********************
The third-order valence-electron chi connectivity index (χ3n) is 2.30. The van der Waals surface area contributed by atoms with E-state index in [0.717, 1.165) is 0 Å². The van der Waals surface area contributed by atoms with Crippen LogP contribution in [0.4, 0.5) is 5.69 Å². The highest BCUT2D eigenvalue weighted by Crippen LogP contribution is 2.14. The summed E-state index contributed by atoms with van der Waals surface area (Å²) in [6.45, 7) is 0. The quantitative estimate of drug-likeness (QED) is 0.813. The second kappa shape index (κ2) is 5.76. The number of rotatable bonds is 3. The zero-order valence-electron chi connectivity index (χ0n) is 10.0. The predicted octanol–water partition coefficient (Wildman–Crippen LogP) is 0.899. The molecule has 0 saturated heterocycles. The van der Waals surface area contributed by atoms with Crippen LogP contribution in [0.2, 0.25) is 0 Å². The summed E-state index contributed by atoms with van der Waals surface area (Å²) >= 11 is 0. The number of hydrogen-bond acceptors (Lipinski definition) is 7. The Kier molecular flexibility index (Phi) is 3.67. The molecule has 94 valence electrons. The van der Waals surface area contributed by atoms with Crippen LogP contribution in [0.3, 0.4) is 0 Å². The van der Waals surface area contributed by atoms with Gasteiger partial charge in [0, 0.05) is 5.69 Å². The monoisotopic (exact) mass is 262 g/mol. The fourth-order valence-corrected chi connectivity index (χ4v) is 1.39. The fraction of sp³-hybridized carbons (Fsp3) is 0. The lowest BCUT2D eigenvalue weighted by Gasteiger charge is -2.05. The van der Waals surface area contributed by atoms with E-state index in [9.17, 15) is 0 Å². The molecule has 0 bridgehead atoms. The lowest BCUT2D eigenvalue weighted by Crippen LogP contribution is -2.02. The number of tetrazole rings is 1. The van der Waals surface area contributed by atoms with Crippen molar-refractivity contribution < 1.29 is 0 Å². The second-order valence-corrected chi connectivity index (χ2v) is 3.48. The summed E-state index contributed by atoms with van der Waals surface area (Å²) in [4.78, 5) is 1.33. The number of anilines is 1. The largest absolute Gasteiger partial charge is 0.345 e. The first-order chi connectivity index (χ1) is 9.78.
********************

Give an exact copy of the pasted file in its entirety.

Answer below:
The third-order valence-electron chi connectivity index (χ3n) is 2.30. The van der Waals surface area contributed by atoms with E-state index in [0.717, 1.165) is 0 Å². The van der Waals surface area contributed by atoms with Crippen LogP contribution in [0.4, 0.5) is 5.69 Å². The highest BCUT2D eigenvalue weighted by Crippen LogP contribution is 2.14. The summed E-state index contributed by atoms with van der Waals surface area (Å²) in [6.45, 7) is 0. The quantitative estimate of drug-likeness (QED) is 0.813. The second kappa shape index (κ2) is 5.76. The number of rotatable bonds is 3. The zero-order valence-electron chi connectivity index (χ0n) is 10.0. The predicted octanol–water partition coefficient (Wildman–Crippen LogP) is 0.899. The molecule has 0 saturated heterocycles. The van der Waals surface area contributed by atoms with Crippen LogP contribution in [0.2, 0.25) is 0 Å². The summed E-state index contributed by atoms with van der Waals surface area (Å²) >= 11 is 0. The number of hydrogen-bond acceptors (Lipinski definition) is 7. The Kier molecular flexibility index (Phi) is 3.67. The molecule has 94 valence electrons. The van der Waals surface area contributed by atoms with Crippen LogP contribution in [0.3, 0.4) is 0 Å². The van der Waals surface area contributed by atoms with Gasteiger partial charge in [0, 0.05) is 5.69 Å². The monoisotopic (exact) mass is 262 g/mol. The fourth-order valence-corrected chi connectivity index (χ4v) is 1.39. The fraction of sp³-hybridized carbons (Fsp3) is 0. The lowest BCUT2D eigenvalue weighted by Gasteiger charge is -2.05. The van der Waals surface area contributed by atoms with E-state index in [9.17, 15) is 0 Å². The molecule has 0 bridgehead atoms. The lowest BCUT2D eigenvalue weighted by Crippen LogP contribution is -2.02. The number of tetrazole rings is 1. The van der Waals surface area contributed by atoms with Crippen molar-refractivity contribution < 1.29 is 0 Å². The second-order valence-corrected chi connectivity index (χ2v) is 3.48. The summed E-state index contributed by atoms with van der Waals surface area (Å²) in [4.78, 5) is 1.33. The number of anilines is 1. The largest absolute Gasteiger partial charge is 0.345 e. The first-order chi connectivity index (χ1) is 9.78.